Skip to main content
Report this ad

See also:

Mitchell's Top 20 Films of 2013: #8 "Her"

"Her" (2013)
"Her" (2013)
Warner Bros.

8. “Her” - These days, just about everyone from everywhere seems tethered to their smart phones.

It is, obviously, well documented and widely-known all of the benefits these mini computers can provide.

With “Her”, writer/director Spike Jones (“Being John Malkovich” (1999), “Adaptation” (2002)) takes the evolution of our relationship with our phones three steps further in an insightful and thoughtful science-fiction film set in the not-too-distant future.

In busy and heavily populated - but also very clean and pleasant - Los Angeles, a heartbroken writer (Joaquin Phoenix) ironically feels completely alone.

Theodore (Phoenix) routinely trudges from his apartment to his job in the morning and back to his apartment again in the evening on a daily basis.

His only real contact with people are some casual conversations with co-workers and a couple (Amy Adams, Matt Letscher) who lives in his building.

Phoenix is very well cast and exceedingly believable as this lost and devastated loner.

He see him walk alone - with his head down - at a slow pace within a crowded subway or populated streets.

When he does make a rare conversation, he sometimes mumbles his words will all assuredness of a soaking wet spiral notebook laying in the rain.

Theodore’s “favorite” pastimes are playing video games and languishing in his place while thinking about his failed marriage with the love of his life, Catherine (Rooney Mara).

He could use a friend and one day, decides to purchase a new interactive operating system for his computer which also doubles a buddy or companion.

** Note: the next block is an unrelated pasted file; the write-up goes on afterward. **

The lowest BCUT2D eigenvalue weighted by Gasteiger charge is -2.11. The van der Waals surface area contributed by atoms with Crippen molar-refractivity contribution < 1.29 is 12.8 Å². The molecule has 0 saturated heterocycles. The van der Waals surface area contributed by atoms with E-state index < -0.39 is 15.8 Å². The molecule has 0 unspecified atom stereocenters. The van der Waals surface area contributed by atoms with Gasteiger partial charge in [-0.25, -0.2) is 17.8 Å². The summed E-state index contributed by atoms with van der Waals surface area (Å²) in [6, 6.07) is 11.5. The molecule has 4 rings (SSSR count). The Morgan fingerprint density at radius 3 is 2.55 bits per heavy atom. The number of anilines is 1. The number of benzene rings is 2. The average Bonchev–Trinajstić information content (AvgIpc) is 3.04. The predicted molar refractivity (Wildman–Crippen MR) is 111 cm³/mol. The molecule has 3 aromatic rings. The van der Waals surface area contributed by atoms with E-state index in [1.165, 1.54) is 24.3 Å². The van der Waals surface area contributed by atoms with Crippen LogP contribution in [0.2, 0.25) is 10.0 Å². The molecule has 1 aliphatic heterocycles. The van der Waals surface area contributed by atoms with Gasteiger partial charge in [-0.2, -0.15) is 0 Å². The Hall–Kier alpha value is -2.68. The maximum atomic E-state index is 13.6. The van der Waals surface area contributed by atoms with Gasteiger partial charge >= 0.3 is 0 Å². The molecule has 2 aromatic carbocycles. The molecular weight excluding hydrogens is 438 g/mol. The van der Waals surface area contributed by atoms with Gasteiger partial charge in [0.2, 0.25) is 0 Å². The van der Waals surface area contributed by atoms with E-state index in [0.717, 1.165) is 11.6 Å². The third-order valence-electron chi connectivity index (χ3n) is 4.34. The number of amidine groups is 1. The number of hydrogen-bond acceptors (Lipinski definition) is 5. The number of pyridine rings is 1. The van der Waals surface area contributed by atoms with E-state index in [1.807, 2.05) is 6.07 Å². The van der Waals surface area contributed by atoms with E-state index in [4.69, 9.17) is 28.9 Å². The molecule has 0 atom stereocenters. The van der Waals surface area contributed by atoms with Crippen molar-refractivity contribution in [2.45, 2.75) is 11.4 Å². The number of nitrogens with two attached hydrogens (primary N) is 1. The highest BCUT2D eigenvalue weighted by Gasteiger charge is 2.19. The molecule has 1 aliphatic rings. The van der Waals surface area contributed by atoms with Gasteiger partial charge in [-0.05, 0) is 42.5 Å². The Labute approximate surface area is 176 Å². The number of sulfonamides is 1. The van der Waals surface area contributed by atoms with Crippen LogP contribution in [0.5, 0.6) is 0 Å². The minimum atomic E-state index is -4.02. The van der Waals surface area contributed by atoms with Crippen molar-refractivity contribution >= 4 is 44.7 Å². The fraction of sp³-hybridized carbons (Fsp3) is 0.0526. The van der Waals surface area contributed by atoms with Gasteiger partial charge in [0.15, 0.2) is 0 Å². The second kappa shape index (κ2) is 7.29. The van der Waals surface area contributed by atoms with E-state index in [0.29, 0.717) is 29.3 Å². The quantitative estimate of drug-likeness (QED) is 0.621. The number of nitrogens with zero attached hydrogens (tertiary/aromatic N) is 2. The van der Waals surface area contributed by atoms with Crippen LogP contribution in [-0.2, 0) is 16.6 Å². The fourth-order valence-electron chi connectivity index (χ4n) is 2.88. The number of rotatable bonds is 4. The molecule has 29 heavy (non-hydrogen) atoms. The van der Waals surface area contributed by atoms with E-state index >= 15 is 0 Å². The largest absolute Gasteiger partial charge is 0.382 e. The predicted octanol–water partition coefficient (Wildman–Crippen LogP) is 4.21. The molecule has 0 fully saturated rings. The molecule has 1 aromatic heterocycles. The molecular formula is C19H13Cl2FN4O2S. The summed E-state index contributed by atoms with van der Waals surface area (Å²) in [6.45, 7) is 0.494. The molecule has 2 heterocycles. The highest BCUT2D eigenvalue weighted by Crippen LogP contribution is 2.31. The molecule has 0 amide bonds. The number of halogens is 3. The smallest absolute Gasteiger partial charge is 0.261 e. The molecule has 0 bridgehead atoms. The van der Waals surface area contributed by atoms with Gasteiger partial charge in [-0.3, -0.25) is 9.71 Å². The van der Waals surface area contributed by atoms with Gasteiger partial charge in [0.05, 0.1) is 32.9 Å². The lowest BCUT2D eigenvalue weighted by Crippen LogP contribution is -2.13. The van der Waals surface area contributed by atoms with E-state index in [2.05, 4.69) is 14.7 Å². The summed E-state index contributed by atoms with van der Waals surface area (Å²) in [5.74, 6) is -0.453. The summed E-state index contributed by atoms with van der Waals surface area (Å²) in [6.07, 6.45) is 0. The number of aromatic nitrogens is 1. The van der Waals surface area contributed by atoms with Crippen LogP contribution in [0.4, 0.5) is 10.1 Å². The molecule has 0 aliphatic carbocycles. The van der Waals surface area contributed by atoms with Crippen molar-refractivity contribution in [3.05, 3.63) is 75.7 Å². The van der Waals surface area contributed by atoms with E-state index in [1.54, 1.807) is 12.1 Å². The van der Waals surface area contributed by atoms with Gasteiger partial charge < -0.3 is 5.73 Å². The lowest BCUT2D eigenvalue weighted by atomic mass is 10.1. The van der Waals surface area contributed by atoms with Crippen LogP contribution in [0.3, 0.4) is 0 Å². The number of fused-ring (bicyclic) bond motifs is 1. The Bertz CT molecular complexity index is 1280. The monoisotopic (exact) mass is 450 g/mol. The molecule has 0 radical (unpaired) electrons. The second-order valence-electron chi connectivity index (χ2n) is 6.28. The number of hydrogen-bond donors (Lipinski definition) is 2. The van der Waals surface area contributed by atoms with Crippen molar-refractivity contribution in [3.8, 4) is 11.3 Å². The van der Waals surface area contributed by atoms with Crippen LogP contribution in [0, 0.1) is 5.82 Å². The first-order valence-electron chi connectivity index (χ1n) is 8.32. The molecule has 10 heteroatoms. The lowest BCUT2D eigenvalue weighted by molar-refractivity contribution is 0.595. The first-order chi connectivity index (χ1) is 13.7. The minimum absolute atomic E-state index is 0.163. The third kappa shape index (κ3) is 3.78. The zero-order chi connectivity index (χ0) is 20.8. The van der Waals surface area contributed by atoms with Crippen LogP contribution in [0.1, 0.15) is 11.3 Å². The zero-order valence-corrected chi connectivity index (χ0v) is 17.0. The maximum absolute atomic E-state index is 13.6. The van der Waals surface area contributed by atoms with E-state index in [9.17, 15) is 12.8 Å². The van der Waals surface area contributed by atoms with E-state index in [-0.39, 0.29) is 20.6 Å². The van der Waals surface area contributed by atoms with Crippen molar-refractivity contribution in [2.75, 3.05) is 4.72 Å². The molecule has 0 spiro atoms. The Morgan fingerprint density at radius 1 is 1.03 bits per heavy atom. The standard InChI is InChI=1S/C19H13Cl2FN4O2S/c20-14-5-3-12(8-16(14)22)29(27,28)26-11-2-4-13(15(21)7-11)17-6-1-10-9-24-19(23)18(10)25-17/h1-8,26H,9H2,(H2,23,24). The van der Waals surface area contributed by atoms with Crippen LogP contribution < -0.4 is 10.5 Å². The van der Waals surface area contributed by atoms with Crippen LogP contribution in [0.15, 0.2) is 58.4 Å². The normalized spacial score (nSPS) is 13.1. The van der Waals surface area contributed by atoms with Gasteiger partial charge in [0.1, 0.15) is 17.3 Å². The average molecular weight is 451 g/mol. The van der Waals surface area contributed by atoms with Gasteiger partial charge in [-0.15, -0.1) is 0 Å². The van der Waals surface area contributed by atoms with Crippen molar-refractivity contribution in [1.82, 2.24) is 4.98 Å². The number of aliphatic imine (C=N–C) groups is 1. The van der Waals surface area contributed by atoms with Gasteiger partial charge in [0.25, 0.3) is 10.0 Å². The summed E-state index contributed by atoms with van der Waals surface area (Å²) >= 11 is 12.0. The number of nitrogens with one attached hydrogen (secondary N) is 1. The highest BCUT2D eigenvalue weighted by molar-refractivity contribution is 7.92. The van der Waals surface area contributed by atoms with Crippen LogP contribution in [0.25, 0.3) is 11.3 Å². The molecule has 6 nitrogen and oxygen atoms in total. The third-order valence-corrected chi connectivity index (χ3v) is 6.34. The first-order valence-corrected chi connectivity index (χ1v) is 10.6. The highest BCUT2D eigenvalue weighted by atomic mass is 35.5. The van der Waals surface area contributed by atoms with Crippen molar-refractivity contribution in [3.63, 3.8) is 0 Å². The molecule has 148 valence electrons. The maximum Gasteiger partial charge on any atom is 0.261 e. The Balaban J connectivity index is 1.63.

Her name is Samantha (Scarlett Johansson), and she promptly organizes his forgotten files, plays warm background piano music and, yes, becomes Theodore’s friend.

Soon, their friendship grows into - of all things - a relationship.

Jones constructs the operating system/human relationship as a new idea, but in this futuristic world, its inhabitants quickly begin to accept this new idea as the new normal.

It’s a clever dynamic to see, but also an unnerving one.

While walking through metropolitan Los Angeles, seemingly everybody is focused on their phones while ignoring the rest of their surroundings.

In 2013, this hits a little too close to home.

After walking out of the movie theatre, I did not even want to turn on my phone, but I did anyway.

Nice, right?

“Her” is a frank, sad (but sometimes fun) and touching look at the human condition, and I think Jones might just possess an accurate crystal ball of where we are heading next.

Follow me on Twitter: @MitchFilmCritic

Report this ad